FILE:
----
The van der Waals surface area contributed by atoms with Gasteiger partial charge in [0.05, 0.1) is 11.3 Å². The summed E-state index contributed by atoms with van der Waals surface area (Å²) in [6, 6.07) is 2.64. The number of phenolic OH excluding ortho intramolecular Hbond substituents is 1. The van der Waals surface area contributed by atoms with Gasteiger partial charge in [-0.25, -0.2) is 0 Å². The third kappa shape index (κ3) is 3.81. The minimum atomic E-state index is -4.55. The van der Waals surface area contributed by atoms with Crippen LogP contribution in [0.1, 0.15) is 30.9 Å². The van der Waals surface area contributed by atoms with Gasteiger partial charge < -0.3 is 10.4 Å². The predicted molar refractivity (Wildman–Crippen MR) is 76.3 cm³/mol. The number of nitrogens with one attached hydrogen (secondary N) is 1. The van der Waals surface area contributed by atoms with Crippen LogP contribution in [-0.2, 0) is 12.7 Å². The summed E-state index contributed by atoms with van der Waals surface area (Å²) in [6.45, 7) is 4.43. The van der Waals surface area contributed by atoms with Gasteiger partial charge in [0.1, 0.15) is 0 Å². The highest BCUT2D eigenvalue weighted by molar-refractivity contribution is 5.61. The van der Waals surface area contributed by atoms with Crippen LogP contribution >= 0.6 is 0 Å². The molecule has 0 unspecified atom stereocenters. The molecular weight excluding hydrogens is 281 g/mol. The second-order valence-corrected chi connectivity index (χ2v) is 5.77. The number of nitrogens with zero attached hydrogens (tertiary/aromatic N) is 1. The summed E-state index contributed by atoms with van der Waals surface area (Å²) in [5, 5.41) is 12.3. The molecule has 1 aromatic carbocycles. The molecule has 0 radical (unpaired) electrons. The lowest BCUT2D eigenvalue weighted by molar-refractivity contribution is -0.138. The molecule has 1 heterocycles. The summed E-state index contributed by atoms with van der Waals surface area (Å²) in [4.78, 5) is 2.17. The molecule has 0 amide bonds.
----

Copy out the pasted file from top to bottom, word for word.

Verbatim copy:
The van der Waals surface area contributed by atoms with Gasteiger partial charge in [0.05, 0.1) is 11.3 Å². The summed E-state index contributed by atoms with van der Waals surface area (Å²) in [6, 6.07) is 2.64. The number of phenolic OH excluding ortho intramolecular Hbond substituents is 1. The van der Waals surface area contributed by atoms with Gasteiger partial charge in [-0.25, -0.2) is 0 Å². The third kappa shape index (κ3) is 3.81. The minimum atomic E-state index is -4.55. The van der Waals surface area contributed by atoms with Crippen LogP contribution in [0.1, 0.15) is 30.9 Å². The van der Waals surface area contributed by atoms with Gasteiger partial charge < -0.3 is 10.4 Å². The predicted molar refractivity (Wildman–Crippen MR) is 76.3 cm³/mol. The number of nitrogens with one attached hydrogen (secondary N) is 1. The van der Waals surface area contributed by atoms with Crippen LogP contribution in [-0.2, 0) is 12.7 Å². The summed E-state index contributed by atoms with van der Waals surface area (Å²) in [6.45, 7) is 4.43. The van der Waals surface area contributed by atoms with Gasteiger partial charge in [0.1, 0.15) is 0 Å². The highest BCUT2D eigenvalue weighted by molar-refractivity contribution is 5.61. The van der Waals surface area contributed by atoms with Crippen LogP contribution >= 0.6 is 0 Å². The molecule has 0 unspecified atom stereocenters. The molecular weight excluding hydrogens is 281 g/mol. The second-order valence-corrected chi connectivity index (χ2v) is 5.77. The number of nitrogens with zero attached hydrogens (tertiary/aromatic N) is 1. The summed E-state index contributed by atoms with van der Waals surface area (Å²) in [5, 5.41) is 12.3. The molecule has 1 aromatic carbocycles. The molecule has 0 radical (unpaired) electrons. The lowest BCUT2D eigenvalue weighted by molar-refractivity contribution is -0.138. The molecule has 1 heterocycles. The summed E-state index contributed by atoms with van der Waals surface area (Å²) in [4.78, 5) is 2.17. The molecule has 0 amide bonds.